Nature Photographer Joel Sartore Picks Up Where Noah Left Off


Photographer Joel Sartore travels frequently for extended periods when he shoots for National Geographic magazine, a job that keeps him on the go without much time for contemplation.

That changed 11 years ago when his wife was diagnosed with breast cancer.

“I was grounded for the first time in my career. It gave me about a year at home, while my wife was being treated, to think about what I could do to maybe try to save animals from extinction,” he said. “I’d done a lot of magazine stories, but those come and go after a month.”

At 10:45 a.m. Monday in the Amphitheater, Sartore will discuss the project that resulted from that year at home: the Photo Ark.

The name of the project is a reference to the story of Noah’s Ark, a gargantuan boat that served as a refuge for every species on Earth during a great deluge. The mission is to visit zoos and conservation centers around the world and photograph each of the captive species, several of which are endangered or near extinction. Last year Sartore fixed his lens on a northern white rhinoceros, a species with only three currently living.

“I’ve photographed California condors, Mexican gray wolves [and] black-footed ferrets, and these animals were all down to just about nothing,” Sartore said. “They’ve been saved thanks to people who cared, thanks to captive breeding and habitat restoration.”

Sartore has captured images of more than 6,000 species in 40 countries. He said he found his initial inspiration in the work of painter George Catlin and photographer Edward Curtis, both of whom spent their lives capturing images of Native American life knowing that European settlement would permanently change those cultures.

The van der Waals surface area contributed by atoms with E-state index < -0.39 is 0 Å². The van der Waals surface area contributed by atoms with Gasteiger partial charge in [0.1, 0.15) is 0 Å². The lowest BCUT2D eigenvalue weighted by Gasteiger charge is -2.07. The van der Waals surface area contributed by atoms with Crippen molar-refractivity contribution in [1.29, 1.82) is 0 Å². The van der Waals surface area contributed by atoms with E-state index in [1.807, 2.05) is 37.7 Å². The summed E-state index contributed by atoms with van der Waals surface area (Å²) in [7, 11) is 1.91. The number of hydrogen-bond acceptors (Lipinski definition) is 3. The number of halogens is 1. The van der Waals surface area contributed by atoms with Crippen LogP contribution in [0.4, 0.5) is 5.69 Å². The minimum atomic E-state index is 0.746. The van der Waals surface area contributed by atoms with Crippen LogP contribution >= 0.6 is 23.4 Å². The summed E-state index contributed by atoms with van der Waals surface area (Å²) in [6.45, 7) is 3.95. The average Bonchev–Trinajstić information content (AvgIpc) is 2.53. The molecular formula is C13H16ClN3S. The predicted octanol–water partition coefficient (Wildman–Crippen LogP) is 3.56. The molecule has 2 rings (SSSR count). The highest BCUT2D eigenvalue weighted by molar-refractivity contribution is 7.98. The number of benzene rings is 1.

“I think that when people know there’s a need, they do care,” he said. “That’s kind of the role of the Photo Ark [to make] them aware of the fact that these animals are in trouble and could use our help.”

When he photographs animals for the ark project, Sartore keeps things consistent. He brings a studio setup with professional lighting and a black or white backdrop. His subjects range from the giant panda to the Eastern subterranean termite.

As part of the campaign, the images have been projected onto the Empire State and United Nations buildings in New York City and Saint Peter’s Basilica at the Vatican in Rome.

“If these species go, so do we. We have to have pollinating insects to bring us fruits and vegetables, we have to have healthy intact rainforests to help regulate our climate, and it is really important to preserve all these other species of plants and animals if we want to survive ourselves,” he said. “I would just ask people to come with an open mind and a willingness to make the world better than the way they found it.”

Lindsey O'Laughlin

The author Lindsey O'Laughlin

Lindsey O’Laughlin writes about the arts and politics. Read more of her work at